Happy Lunar New Year: Moonstruck names
By Linda Rosenkrantz
We’re approaching the Lunar New Year, otherwise known as the Chinese New Year, the most important holiday in the Chinese calendar. Based on the ancient Chinese lunar calendar, it falls each year on the second new moon after winter solstice—this year that’s January 28th.
Thus begins the Year of the Rooster, which some may find appropriate, but since there aren’t many baby names associated with that particular male bird, let’s commemorate the lunar aspect instead.
But how about the names of actual moons, of some of the many satellites rotating around the planets? Many of their names were taken from ancient Greek mythological figures (several of them lovers of Zeus)–particularly those around Jupiter and Saturn–while the names of Uranus’s twenty-seven moons have a decidedly Shakespearean bent.
Here are some of the best:
Atlas– a moon of Saturn—The son of a Titan in ancient myth, Atlas is a name that projects super strength—though it’s no longer considered too powerful for a mortal baby boy. One of the fastest-rising names in recent years, Atlas entered the Top 500 last year, and is 108 on Nameberry, chosen for their sons by Anne Heche in 2009 and Edward Norton in 2013.
Callisto—a moon of Jupiter, discovered by Galileo in 1610. In Greek mythology, Callisto was a nymph transformed by Hera into a bear, and then by Zeus into the Big Dipper. To the modern ear, though, Callisto sounds decidedly masculine (and Callista female), and completely usable at that, with its O-ending and the nickname Cal.
Calypso—a moon of Saturn—Calypso was the nymph who seduced Odysseus and kept him on her island for seven years. In addition to its mythological tie, Calypso also evokes the appealing sound of the rhythmic West Indian music, and is a character in the Percy Jackson series.
Cordelia—a moon of Uranus—A lovely Shakespearean choice, Cordelia was the youngest and most sympathetic of the daughters of King Lear, and the name later also got a push from Buffy the Vampire Slayer. Cordelia is a Nameberry fave (#106) and reentered the US Top 1000 in 2014 after a long absence.
Cressida—a moon of Uranus—In Shakespeare’s Troilus and Cressida, based on a Chaucer poem, Cressida is a Trojan woman madly in love with prince Troilus. Her name today sounds fresh, crisp, and creative, and is likely to climb via the Hunger Games character.
Elara—a moon of Jupiter—Elara was yet another lover of Zeus, one who gave birth to a giant. Lovely and lilting but rarely used, Elara would be an interesting addition to the multitude of El–starting girls’ names.
Io—a moon of Jupiter—a sulphurous moon, dotted with hundreds of volcanoes. In Greek mythology Io was still another mistress of Zeus whom he had to hide from his wife Hera—this one he turned into a white heifer. Pronounced eye-oh, this is one of the shortest names in the book, but manages to pack a lot of punch into its mere two letters.
Larissa—a moon of Neptune—In classical mythology, Larissa was a nymph who was loved by Mercury. In the modern world, it’s a delicate, underused choice that might provide a fresher alternative to the more familiar issa names. No longer ranking on the popularity list, it was a Top 500 name in the 1980s and 90s.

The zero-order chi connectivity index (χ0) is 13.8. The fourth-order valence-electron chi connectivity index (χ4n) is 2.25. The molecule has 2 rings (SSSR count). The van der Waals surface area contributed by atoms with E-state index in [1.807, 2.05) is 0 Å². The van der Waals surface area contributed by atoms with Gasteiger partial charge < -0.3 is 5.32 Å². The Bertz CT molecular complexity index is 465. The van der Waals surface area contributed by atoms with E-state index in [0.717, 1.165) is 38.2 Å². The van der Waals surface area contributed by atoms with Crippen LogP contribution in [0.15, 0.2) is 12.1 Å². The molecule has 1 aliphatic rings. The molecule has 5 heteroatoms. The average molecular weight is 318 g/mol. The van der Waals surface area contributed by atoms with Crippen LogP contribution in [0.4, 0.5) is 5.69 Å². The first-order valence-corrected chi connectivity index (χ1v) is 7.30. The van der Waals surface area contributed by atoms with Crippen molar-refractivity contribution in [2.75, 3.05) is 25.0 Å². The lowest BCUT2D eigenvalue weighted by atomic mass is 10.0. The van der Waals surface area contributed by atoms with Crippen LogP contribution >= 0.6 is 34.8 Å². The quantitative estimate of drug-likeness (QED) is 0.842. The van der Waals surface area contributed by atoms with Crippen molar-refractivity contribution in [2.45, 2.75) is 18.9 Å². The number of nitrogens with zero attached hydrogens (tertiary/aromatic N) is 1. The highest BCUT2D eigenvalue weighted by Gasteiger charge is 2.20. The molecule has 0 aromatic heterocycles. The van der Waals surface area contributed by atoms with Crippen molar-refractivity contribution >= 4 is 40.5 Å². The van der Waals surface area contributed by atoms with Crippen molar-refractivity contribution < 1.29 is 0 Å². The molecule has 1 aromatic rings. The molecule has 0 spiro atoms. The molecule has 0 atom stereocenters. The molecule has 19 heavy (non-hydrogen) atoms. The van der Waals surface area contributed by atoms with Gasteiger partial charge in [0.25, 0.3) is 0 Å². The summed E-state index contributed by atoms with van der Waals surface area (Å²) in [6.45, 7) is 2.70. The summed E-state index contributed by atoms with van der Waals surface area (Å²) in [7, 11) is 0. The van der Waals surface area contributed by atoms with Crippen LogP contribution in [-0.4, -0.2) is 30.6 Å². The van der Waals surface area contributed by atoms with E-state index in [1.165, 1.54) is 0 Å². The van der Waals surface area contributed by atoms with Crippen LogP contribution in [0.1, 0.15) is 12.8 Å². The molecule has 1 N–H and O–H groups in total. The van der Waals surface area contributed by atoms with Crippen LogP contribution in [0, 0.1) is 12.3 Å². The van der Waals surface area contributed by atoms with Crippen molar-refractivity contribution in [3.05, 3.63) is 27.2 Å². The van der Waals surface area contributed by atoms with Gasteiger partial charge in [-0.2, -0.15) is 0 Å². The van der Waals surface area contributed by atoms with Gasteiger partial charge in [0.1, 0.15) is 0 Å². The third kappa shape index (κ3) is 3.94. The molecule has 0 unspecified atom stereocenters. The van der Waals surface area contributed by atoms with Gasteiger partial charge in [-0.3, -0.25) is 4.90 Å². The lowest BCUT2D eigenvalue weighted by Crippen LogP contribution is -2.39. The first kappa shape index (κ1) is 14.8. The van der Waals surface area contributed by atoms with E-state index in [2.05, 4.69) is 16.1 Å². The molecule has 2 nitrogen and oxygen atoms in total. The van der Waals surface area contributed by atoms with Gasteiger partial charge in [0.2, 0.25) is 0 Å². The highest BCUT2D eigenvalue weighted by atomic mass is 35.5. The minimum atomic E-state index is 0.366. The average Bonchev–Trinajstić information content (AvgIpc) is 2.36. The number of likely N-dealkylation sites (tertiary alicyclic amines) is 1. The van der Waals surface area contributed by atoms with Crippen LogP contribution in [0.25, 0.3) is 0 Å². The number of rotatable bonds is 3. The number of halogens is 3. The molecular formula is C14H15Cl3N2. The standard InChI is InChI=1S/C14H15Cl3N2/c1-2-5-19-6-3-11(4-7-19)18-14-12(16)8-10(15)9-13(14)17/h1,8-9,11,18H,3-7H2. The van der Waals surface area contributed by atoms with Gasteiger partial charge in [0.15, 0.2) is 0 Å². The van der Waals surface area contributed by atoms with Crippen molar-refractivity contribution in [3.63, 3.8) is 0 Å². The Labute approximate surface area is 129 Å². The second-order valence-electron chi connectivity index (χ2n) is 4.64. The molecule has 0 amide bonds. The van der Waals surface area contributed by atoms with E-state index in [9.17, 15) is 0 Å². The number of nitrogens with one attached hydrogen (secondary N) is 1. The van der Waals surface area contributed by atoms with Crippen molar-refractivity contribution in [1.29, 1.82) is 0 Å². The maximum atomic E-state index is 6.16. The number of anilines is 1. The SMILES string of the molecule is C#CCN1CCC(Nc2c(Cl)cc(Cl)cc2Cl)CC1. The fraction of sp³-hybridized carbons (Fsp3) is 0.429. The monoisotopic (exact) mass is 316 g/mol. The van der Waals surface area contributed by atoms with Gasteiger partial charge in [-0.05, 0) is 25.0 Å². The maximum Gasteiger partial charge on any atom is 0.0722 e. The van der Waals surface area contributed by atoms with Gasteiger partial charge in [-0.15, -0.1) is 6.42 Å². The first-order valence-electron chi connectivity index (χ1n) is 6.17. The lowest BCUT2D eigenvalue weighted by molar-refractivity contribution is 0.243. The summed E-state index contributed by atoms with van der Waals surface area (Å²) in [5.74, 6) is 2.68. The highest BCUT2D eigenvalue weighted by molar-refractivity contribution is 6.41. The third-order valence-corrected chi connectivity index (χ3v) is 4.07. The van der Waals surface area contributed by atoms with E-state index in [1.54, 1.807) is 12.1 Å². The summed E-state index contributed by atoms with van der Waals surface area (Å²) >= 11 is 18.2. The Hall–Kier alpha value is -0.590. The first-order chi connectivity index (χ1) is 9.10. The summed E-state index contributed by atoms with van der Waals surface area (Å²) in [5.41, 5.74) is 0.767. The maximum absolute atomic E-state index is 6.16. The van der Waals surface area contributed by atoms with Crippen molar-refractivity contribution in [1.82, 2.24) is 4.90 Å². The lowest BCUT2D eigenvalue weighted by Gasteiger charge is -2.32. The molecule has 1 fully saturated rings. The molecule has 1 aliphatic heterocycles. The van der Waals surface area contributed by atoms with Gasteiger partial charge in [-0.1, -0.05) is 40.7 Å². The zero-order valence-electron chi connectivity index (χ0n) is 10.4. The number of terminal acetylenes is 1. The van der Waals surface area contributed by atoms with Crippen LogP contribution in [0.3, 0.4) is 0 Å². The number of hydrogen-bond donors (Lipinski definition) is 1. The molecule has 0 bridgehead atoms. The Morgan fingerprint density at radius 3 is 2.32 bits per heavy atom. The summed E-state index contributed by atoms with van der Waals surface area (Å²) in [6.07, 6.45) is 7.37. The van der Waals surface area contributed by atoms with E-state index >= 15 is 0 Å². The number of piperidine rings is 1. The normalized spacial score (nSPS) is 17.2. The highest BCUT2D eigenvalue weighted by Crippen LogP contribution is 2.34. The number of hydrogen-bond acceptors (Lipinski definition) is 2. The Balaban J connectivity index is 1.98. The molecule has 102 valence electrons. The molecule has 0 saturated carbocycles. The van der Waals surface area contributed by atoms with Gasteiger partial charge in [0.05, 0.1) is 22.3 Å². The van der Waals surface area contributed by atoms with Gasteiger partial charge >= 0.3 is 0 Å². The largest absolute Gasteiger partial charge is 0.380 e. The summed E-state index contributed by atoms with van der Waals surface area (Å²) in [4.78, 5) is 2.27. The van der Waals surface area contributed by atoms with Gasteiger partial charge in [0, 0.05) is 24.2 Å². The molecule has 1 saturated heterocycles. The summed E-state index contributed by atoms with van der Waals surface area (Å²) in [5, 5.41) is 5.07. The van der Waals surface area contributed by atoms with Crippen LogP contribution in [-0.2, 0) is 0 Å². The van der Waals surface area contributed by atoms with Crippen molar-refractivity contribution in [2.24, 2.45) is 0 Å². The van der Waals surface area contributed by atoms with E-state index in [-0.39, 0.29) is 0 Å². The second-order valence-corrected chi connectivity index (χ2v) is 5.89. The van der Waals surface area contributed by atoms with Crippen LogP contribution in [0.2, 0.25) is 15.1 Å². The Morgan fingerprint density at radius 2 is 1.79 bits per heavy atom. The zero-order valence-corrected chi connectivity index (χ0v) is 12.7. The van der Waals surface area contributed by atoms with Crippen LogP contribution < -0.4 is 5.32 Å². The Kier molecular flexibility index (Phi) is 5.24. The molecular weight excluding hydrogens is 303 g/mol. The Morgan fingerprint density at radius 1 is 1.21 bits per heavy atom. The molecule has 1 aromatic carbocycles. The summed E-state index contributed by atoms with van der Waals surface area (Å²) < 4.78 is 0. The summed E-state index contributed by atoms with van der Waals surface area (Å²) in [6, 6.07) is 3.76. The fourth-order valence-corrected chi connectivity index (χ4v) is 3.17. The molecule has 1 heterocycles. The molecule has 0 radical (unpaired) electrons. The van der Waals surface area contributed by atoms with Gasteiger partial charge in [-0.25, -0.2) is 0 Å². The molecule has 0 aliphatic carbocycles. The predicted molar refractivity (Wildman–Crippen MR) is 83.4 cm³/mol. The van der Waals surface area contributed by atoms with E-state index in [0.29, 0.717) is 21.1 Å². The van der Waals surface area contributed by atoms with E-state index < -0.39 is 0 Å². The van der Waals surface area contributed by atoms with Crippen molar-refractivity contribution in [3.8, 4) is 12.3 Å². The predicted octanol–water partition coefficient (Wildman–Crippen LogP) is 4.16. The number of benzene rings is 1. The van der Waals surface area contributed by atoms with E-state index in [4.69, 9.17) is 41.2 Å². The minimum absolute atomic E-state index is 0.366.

Oberon—a moon of Uranus—In A Midsummer Night’s Dream, Oberon is King of the Fairies. With O-names so hot for boys, this is definitely one of the more unusual ones to consider, as is the similarly pronounced Auberon. Either could get you to the attractive nickname Bron.
Pandora—a moon of Saturn—In Greek myth, Zeus created a woman perfect in every way, except for her insatiable curiosity—we know what happened when she opened a forbidden box, unleashing the world’s evils. Sometimes heard among upper-class Brits, Pandora has been shunned here, but with names like Dora and Theodora making a comeback, some bold namers might be more open to Pandora.
Portia—a moon of Uranus—Portia played two Shakespearean roles: as the brilliant, independent-minded lawyer heroine of The Merchant of Venice and as the wife of Brutus in Julius Caesar. Completely off the Top 1000 list for a decade, we think Portia deserves more attention. Just don’t spell it Porsche. It’s currently associated with actress Portia de Rossi (born Amanda), and a character on True Blood.
Rosalind—a moon of Uranus. Rosalind is the main female character in As You Like It, and one of Shakespeare’s most charming and best-loved heroines. Rosalind, like other Rose elaborations such as Rosemary and Rosalie, are on the cusp of a comeback—it’s now reached #274 on Nameberry.
Do you have a favorite moon-related name?
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on January 26th, 2017 at 9:51 am
What about Atlas for a baby girl? I think the association with strength would be perfect for a little girl!
on January 26th, 2017 at 11:42 am
Cordelia and Rosalind are such gorgeous names!
on January 26th, 2017 at 1:57 pm
All this does is remind me that Shakespeare had excellent taste! I would proudly name my child after one of his creations, or a Greek deity – these are all really beautiful names.
on January 28th, 2017 at 9:15 am
I noticed that you changed the accompanying photograph from one of an Asian baby to one of a white baby. A bit inappropriate seeing as how the lunar new year is predominantly celebrated by cultures in East and South Asia. But, since you took this opportunity to talk about names from non-European cultures and turned it into a post on names from Shakespeare and Greek mythology, I guess it’s appropriate that you would complete this whitewashing of the celebration of the lunar new year by changing the photograph as well. Way to go, Nameberry.
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